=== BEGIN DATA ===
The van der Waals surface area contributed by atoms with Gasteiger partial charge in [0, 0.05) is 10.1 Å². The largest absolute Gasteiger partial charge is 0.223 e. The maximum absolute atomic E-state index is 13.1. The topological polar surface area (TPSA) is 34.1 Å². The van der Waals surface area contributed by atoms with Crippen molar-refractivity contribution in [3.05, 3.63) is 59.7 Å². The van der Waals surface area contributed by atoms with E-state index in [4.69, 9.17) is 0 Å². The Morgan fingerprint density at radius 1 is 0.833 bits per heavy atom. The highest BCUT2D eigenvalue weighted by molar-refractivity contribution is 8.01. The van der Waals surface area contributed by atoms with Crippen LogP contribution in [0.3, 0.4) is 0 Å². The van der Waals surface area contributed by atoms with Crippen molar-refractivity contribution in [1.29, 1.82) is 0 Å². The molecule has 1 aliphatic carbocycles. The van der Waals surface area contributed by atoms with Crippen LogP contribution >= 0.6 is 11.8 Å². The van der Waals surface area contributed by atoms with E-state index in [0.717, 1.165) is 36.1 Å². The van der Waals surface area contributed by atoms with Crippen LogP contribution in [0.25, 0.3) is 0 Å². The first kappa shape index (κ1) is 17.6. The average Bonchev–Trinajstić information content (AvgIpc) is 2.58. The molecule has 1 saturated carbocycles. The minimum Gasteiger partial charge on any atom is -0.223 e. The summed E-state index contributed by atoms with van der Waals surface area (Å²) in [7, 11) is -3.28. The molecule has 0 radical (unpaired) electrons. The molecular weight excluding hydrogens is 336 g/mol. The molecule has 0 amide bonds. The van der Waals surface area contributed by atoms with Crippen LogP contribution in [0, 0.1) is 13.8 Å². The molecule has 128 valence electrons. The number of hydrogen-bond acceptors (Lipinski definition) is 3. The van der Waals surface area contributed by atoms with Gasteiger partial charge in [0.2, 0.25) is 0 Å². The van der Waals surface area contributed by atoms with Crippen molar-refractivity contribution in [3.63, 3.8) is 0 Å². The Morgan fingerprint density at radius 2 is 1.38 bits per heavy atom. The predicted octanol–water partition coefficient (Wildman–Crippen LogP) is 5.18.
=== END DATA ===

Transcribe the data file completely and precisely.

The van der Waals surface area contributed by atoms with Gasteiger partial charge in [0, 0.05) is 10.1 Å². The largest absolute Gasteiger partial charge is 0.223 e. The maximum absolute atomic E-state index is 13.1. The topological polar surface area (TPSA) is 34.1 Å². The van der Waals surface area contributed by atoms with Crippen molar-refractivity contribution in [3.05, 3.63) is 59.7 Å². The van der Waals surface area contributed by atoms with E-state index in [4.69, 9.17) is 0 Å². The Morgan fingerprint density at radius 1 is 0.833 bits per heavy atom. The highest BCUT2D eigenvalue weighted by molar-refractivity contribution is 8.01. The van der Waals surface area contributed by atoms with Crippen LogP contribution in [0.3, 0.4) is 0 Å². The van der Waals surface area contributed by atoms with Crippen molar-refractivity contribution in [1.29, 1.82) is 0 Å². The molecule has 1 aliphatic carbocycles. The van der Waals surface area contributed by atoms with Crippen LogP contribution >= 0.6 is 11.8 Å². The van der Waals surface area contributed by atoms with E-state index in [0.717, 1.165) is 36.1 Å². The van der Waals surface area contributed by atoms with Crippen LogP contribution in [0.25, 0.3) is 0 Å². The first kappa shape index (κ1) is 17.6. The average Bonchev–Trinajstić information content (AvgIpc) is 2.58. The molecule has 1 saturated carbocycles. The minimum Gasteiger partial charge on any atom is -0.223 e. The summed E-state index contributed by atoms with van der Waals surface area (Å²) in [7, 11) is -3.28. The molecule has 0 radical (unpaired) electrons. The molecular weight excluding hydrogens is 336 g/mol. The molecule has 0 amide bonds. The van der Waals surface area contributed by atoms with Crippen LogP contribution in [0, 0.1) is 13.8 Å². The molecule has 128 valence electrons. The number of hydrogen-bond acceptors (Lipinski definition) is 3. The van der Waals surface area contributed by atoms with Gasteiger partial charge in [0.2, 0.25) is 0 Å². The van der Waals surface area contributed by atoms with Crippen molar-refractivity contribution in [3.63, 3.8) is 0 Å². The Morgan fingerprint density at radius 2 is 1.38 bits per heavy atom. The predicted octanol–water partition coefficient (Wildman–Crippen LogP) is 5.18.